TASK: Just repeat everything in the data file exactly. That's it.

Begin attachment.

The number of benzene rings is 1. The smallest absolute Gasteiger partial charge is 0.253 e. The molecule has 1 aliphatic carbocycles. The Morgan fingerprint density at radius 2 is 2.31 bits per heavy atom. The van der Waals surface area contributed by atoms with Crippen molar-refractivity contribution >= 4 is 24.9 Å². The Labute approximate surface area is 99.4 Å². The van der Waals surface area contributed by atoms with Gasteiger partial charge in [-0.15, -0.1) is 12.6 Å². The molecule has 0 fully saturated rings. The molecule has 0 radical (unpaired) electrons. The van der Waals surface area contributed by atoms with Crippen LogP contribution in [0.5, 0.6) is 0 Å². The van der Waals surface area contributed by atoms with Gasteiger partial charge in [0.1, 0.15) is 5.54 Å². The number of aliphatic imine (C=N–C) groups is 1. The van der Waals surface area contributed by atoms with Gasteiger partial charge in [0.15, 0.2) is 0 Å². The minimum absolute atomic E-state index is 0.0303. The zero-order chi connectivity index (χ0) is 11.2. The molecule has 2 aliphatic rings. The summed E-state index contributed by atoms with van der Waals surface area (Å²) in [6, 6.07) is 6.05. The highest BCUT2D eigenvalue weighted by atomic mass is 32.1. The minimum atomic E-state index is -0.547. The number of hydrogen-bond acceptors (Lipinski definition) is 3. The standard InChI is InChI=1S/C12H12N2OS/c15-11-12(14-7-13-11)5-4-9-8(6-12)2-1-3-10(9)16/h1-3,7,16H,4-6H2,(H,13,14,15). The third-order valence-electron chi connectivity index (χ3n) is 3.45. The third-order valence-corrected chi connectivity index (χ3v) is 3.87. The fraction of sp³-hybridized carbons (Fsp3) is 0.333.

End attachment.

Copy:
The number of benzene rings is 1. The smallest absolute Gasteiger partial charge is 0.253 e. The molecule has 1 aliphatic carbocycles. The Morgan fingerprint density at radius 2 is 2.31 bits per heavy atom. The van der Waals surface area contributed by atoms with Crippen molar-refractivity contribution >= 4 is 24.9 Å². The Labute approximate surface area is 99.4 Å². The van der Waals surface area contributed by atoms with Gasteiger partial charge in [-0.15, -0.1) is 12.6 Å². The molecule has 0 fully saturated rings. The molecule has 0 radical (unpaired) electrons. The van der Waals surface area contributed by atoms with Crippen LogP contribution in [0.5, 0.6) is 0 Å². The van der Waals surface area contributed by atoms with Gasteiger partial charge in [0.1, 0.15) is 5.54 Å². The number of aliphatic imine (C=N–C) groups is 1. The van der Waals surface area contributed by atoms with Gasteiger partial charge in [0.15, 0.2) is 0 Å². The minimum absolute atomic E-state index is 0.0303. The zero-order chi connectivity index (χ0) is 11.2. The molecule has 2 aliphatic rings. The summed E-state index contributed by atoms with van der Waals surface area (Å²) in [6, 6.07) is 6.05. The highest BCUT2D eigenvalue weighted by atomic mass is 32.1. The minimum atomic E-state index is -0.547. The number of hydrogen-bond acceptors (Lipinski definition) is 3. The standard InChI is InChI=1S/C12H12N2OS/c15-11-12(14-7-13-11)5-4-9-8(6-12)2-1-3-10(9)16/h1-3,7,16H,4-6H2,(H,13,14,15). The third-order valence-electron chi connectivity index (χ3n) is 3.45. The third-order valence-corrected chi connectivity index (χ3v) is 3.87. The fraction of sp³-hybridized carbons (Fsp3) is 0.333.